Hundreds of people braved the rain in the centre of Manchester on Saturday to pay their respects to the city's famous adopted son, George Best.
Hundreds of shoppers and fans gathered in Manchester
Christmas shoppers and fans of both the city's football clubs stood in Exchange Square to watch the Stormont funeral.
The service was also screened at the National Football Museum in Preston, where a book of condolence was opened.
Mourners were also able to light candles to remember the Manchester United star at Manchester Cathedral.
A framed photo of the Northern Ireland legend was placed under the BBC screen for the service on Saturday.
Christine Richardson, 43, from Old Trafford, wept as she watched his son Calum Best speak at the funeral.
"That young man is so brave, standing up in front of all those people on a day like this," she said.
"Manchester is in mourning, Northern Ireland is in mourning, but it's George's family who my heart really goes out to today.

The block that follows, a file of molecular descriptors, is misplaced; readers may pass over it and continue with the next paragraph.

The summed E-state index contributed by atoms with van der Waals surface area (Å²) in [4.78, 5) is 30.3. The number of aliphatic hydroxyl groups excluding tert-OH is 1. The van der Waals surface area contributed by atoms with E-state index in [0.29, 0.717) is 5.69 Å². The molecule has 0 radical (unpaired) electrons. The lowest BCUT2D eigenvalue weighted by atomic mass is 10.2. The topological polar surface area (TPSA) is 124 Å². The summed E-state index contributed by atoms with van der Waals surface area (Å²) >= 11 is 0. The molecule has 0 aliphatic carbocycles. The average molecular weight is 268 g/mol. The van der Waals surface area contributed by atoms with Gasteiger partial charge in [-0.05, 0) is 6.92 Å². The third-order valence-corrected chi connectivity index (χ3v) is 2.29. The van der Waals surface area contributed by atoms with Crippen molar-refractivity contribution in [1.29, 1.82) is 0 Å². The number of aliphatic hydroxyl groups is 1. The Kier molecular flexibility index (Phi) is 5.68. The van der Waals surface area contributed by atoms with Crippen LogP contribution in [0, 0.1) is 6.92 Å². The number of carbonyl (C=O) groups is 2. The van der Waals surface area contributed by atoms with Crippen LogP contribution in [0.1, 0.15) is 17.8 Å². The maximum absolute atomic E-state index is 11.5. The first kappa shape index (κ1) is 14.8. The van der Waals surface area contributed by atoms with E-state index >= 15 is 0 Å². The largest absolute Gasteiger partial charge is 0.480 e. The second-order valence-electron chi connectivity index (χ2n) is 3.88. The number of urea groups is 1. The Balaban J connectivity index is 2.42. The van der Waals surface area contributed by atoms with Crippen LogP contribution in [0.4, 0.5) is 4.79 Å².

"He was a great man, this city worshipped him and he will never be forgotten."
Manchester United fan David Jones, 23, said he had come to the screening because he wanted to be part of the "historic" occasion.
He said: "I'm only 23 so I never got to see George play, but he will always be a legend for Man United fans of any age.
"I know there will be a lot of people from Manchester who have flown over to Belfast this weekend but those of us who couldn't make it are remembering him here, in our own way."
Fans of the football legend could leave personal tributes at the National Football Museum, which will be housed in the museum's collections in Preston as a lasting memory.
Manchester United had approached the BBC to screen the funeral in Exchange Square as it would be difficult to show it live at Old Trafford on a match day.
Best, who had been ill with a serious lung infection, died in a London hospital last week.
Thousands of people lined the streets of Belfast for his funeral at a special service at Stormont.